Posted by John
Sea of Cortez
If you look at a map of the space between Baja California and the mainland of Mexico it will be called the Gulf of California. Yet, everyone I’ve ever known who has been there calls it the Sea of Cortez. I’ve tried to look up why this is, but no one seems to know exactly. Apparently it is one of those instances where there’s a disagreement between the “geographic-name committee” and popular usage.
The Baja Ha-Ha officially ended the same way it began—in a parking lot. During the course of the evening, every boat was called out to come forward and accept whatever prize it had been awarded. It was Saturday night. A few boats had already left for their next destination. Some boats were turning around in a day or two to go back north. Some crew members were going to the airport to head home and go back to work. Some boats were continuing on to Mazatlan or Puerto Vallarta, and some boats were heading up to La Paz. We were planning to leave for La Paz in the morning. I had been there once before on a scuba diving trip 27 years ago and wanted to explore the islands around there some more.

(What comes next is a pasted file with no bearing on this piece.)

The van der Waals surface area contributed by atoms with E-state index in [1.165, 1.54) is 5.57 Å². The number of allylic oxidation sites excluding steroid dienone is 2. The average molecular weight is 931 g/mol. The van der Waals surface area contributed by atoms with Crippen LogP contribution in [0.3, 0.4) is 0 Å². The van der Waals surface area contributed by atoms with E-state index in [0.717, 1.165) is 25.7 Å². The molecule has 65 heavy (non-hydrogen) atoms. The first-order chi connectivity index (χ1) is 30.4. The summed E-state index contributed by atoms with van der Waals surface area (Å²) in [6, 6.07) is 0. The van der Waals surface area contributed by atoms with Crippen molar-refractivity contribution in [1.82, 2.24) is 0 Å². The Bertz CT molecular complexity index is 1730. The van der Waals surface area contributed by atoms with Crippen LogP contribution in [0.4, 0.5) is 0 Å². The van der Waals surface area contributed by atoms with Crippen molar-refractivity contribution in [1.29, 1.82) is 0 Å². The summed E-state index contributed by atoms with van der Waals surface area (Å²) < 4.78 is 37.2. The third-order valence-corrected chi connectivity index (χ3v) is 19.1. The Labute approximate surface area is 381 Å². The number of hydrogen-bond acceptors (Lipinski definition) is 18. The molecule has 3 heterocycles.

We decided to go ahead and buy fuel in Cabo, and we were pleasantly surprised to learn that not only did Ha-Ha boats not get charged the dockage fee, but we were also given a discount on the price of diesel. The benefits of the Baja Ha-Ha continue. However, we did have to pay for water.
As nice as Cabo was, being anchored out was difficult. The anchorage area was not only choppy from boats and jet skis, but it was also rolly with swells. The conditions and distance to the dinghy dock in the inner harbor meant that most people relied on water taxis to and from shore instead of their own dinghies. The going rate was five dollars per person, one way, with a three person minimum. For the three of us, one trip to shore and back was thirty dollars. That adds up quickly.
Those who had requested slips in the marina learned that a “slip” often meant being rafted with several other boats. The boats on the inside had people from the outer boats always climbing over them. For those of us in the anchorage, it was especially difficult to transfer from our own rolling boats to the rolling and bobbing water taxis. Some water taxi drivers were more experienced than others at this. After the final event in the parking lot, we could only find one water taxi driver willing to take those of us needing a ride back out in the dark to try to find each of our boats. The process was not easy, especially with the language barrier making, “I think it’s that one over there, no, maybe it’s that one there,” difficult to communicate.